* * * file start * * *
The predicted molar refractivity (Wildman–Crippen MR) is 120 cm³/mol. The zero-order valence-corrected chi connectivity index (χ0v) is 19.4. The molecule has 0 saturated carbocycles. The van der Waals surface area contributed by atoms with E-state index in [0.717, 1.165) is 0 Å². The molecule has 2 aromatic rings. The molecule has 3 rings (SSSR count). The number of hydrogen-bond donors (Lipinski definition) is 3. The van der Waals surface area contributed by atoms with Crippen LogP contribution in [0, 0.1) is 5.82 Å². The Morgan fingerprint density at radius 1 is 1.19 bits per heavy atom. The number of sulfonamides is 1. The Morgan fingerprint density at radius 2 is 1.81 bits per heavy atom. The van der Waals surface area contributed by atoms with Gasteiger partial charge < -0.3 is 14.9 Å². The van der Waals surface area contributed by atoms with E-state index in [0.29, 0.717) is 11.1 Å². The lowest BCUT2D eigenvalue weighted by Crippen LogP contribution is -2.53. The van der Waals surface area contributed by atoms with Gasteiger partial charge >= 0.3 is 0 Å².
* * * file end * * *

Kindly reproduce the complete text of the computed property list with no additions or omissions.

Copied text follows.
The predicted molar refractivity (Wildman–Crippen MR) is 120 cm³/mol. The zero-order valence-corrected chi connectivity index (χ0v) is 19.4. The molecule has 0 saturated carbocycles. The van der Waals surface area contributed by atoms with E-state index in [0.717, 1.165) is 0 Å². The molecule has 2 aromatic rings. The molecule has 3 rings (SSSR count). The number of hydrogen-bond donors (Lipinski definition) is 3. The van der Waals surface area contributed by atoms with Crippen LogP contribution in [0, 0.1) is 5.82 Å². The Morgan fingerprint density at radius 1 is 1.19 bits per heavy atom. The number of sulfonamides is 1. The Morgan fingerprint density at radius 2 is 1.81 bits per heavy atom. The van der Waals surface area contributed by atoms with Gasteiger partial charge < -0.3 is 14.9 Å². The van der Waals surface area contributed by atoms with E-state index in [0.29, 0.717) is 11.1 Å². The lowest BCUT2D eigenvalue weighted by Crippen LogP contribution is -2.53. The van der Waals surface area contributed by atoms with Gasteiger partial charge >= 0.3 is 0 Å².